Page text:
Tarangire is Tanzania’s sixth largest National Park and a sanctuary for unusually large elephant population. Majestic Baobab trees are the characteristic feature of the park, providing shade to the animals that feed them. Animals concentrate along the Tarangire River, which provides the only permanent water supply in the area, and the shrinking lagoons. There is a great diversity of wildlife including migratory wildebeest, zebras, buffalos, impalas, gazelles, hartebeest, elands, baboons and up to six thousand elephants. Depending on the seasons, thousands of animals migrate between Tarangire and Lake Manyara National Park giving it an amazing concentration of wildlife. It is actually the greatest concentration of wildlife apart from the Serengeti ecosystem.
Around 550 bird varieties can be found in Tarangire National Park. In drier areas, you may see ostriches and Kori bustards, while focused around the swamps are flocks of colourful yellow-collared lovebird, the Rufus-tailed weaver and the ashy starling – all endemic to the dry savanna of north-central Tanzania.
Location: 118 km southwest of Arusha
Activities: walking safaris, Maasai village visit, game drive
Time: year round
Arusha National Park is the closest national park to Arusha town, northern Tanzania’s safari capital. It started in 1960 and covers an area of 322 km2, including Mount Meru of a height of 4566 meters. A beautiful view of Mount Kilimanjaro, Africa’s tallest mountain and highest freestanding mountain in the world.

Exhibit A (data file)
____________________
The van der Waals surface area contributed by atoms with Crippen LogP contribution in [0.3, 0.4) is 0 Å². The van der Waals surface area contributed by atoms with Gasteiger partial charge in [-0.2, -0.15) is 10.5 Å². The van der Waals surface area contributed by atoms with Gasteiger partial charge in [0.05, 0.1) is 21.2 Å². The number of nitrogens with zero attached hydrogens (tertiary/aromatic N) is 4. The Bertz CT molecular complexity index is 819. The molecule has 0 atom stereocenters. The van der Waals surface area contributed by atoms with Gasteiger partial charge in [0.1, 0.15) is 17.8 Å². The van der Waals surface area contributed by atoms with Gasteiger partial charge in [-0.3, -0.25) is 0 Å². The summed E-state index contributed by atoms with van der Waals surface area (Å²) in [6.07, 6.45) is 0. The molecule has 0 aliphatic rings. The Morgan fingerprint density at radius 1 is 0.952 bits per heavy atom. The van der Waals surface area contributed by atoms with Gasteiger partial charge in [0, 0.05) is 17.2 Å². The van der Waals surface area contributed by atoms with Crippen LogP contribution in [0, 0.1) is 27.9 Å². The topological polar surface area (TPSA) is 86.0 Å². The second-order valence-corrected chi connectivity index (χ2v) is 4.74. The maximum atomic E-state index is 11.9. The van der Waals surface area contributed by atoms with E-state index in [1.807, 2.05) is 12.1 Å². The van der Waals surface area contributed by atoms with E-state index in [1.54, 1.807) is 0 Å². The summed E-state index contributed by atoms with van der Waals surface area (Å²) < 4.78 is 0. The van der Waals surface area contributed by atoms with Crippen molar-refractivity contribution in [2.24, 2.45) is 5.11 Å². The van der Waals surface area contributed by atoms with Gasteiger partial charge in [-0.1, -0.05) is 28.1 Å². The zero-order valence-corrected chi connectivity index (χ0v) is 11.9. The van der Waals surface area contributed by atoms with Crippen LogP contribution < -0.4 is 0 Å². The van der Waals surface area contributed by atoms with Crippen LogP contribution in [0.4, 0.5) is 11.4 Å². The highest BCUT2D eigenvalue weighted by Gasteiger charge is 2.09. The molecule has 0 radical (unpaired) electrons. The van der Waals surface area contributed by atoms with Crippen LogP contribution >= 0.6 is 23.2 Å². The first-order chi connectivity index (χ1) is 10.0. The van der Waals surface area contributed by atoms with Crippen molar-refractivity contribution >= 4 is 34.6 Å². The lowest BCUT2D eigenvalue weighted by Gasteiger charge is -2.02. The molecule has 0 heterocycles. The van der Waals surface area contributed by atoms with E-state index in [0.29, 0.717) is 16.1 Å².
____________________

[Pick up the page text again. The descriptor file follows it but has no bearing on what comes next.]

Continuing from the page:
History has it that the park was started around the year 1876, when a Hungarian by the name of Count Teleki visited the Lakes Momella. He then told about the large herds of hippos and rhinos he saw (unfortunately, there are no more rhinos in the park). In the year 1907, Trappe and his family moved to Momella to herd cattle.
Nowadays, you can observe black and white colobus monkeys, olive baboons, giraffes, buffaloes, zebras, warthogs, and a diverse bird life. On rare occasions, you can spot elephants and leopards! The Arusha National Park is famous for its flamingos, colourful toracos, and starling species, among many others.
Location: A few kilometers northeast of Arusha town
Activities: walking safaris, game drive, canoeing
Time: year round, with best views of Mount Kilimanjaro between December and February
Stretching from the base of the impressive Rift Valley escarpment in the west to Lake Manyara in the east, Lake Manyara National Park boasts some highly contrasting habitats with a wealth of flora and fauna. Lush green forest greets the visitor upon entering Park, where troops of baboons and Blue monkeys can be seen, as well as dainty bushbuck and numerous bird species (over 400 species recorded). Beyond the dense forest, buffalo, wildebeest, zebra and giraffe congregate in an expansive grassy floodplain adjacent to the lake. Here, thousands of flamingoes can be seen as well as other large water birds such as pelicans, herons and cormorants. The lake expands and contracts with the rains, covering as much as 200 km2 in the wet season but is virtually non-existent in the dry season. Between the forest and floodplain, a narrow strip of acacia woodland is home to the legendary tree-climbing lion and herds of elephants.
Location: 126 km west of Arusha, bordering the ethnically diverse market town of Mto wa Mbu.
Activities: walking safari, game drive, canoeing when the water level is sufficiently high, cultural tours, mountain biking tours
Time: Dry season (July to October) for large mammals and wet season (November to June) for bird watching and canoeing